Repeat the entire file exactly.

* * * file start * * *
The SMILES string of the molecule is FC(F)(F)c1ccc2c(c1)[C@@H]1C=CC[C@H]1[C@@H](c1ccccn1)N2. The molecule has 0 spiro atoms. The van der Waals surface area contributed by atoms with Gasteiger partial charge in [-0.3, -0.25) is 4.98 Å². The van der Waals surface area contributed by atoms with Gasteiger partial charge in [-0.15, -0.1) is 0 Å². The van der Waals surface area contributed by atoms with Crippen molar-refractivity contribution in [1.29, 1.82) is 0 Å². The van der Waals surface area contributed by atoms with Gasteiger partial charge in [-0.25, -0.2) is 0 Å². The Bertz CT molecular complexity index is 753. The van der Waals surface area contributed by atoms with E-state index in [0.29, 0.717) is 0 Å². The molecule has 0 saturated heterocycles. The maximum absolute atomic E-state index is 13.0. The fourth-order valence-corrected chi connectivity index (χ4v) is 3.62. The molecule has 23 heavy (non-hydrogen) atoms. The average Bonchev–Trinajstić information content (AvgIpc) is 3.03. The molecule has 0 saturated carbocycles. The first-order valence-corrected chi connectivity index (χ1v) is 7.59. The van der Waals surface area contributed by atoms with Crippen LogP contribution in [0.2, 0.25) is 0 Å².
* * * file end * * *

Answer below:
The SMILES string of the molecule is FC(F)(F)c1ccc2c(c1)[C@@H]1C=CC[C@H]1[C@@H](c1ccccn1)N2. The molecule has 0 spiro atoms. The van der Waals surface area contributed by atoms with Gasteiger partial charge in [-0.3, -0.25) is 4.98 Å². The van der Waals surface area contributed by atoms with Gasteiger partial charge in [-0.15, -0.1) is 0 Å². The van der Waals surface area contributed by atoms with Crippen molar-refractivity contribution in [1.29, 1.82) is 0 Å². The van der Waals surface area contributed by atoms with Gasteiger partial charge in [-0.25, -0.2) is 0 Å². The Bertz CT molecular complexity index is 753. The van der Waals surface area contributed by atoms with E-state index in [0.29, 0.717) is 0 Å². The molecule has 0 saturated heterocycles. The maximum absolute atomic E-state index is 13.0. The fourth-order valence-corrected chi connectivity index (χ4v) is 3.62. The molecule has 23 heavy (non-hydrogen) atoms. The average Bonchev–Trinajstić information content (AvgIpc) is 3.03. The molecule has 0 saturated carbocycles. The first-order valence-corrected chi connectivity index (χ1v) is 7.59. The van der Waals surface area contributed by atoms with Crippen LogP contribution in [0.2, 0.25) is 0 Å².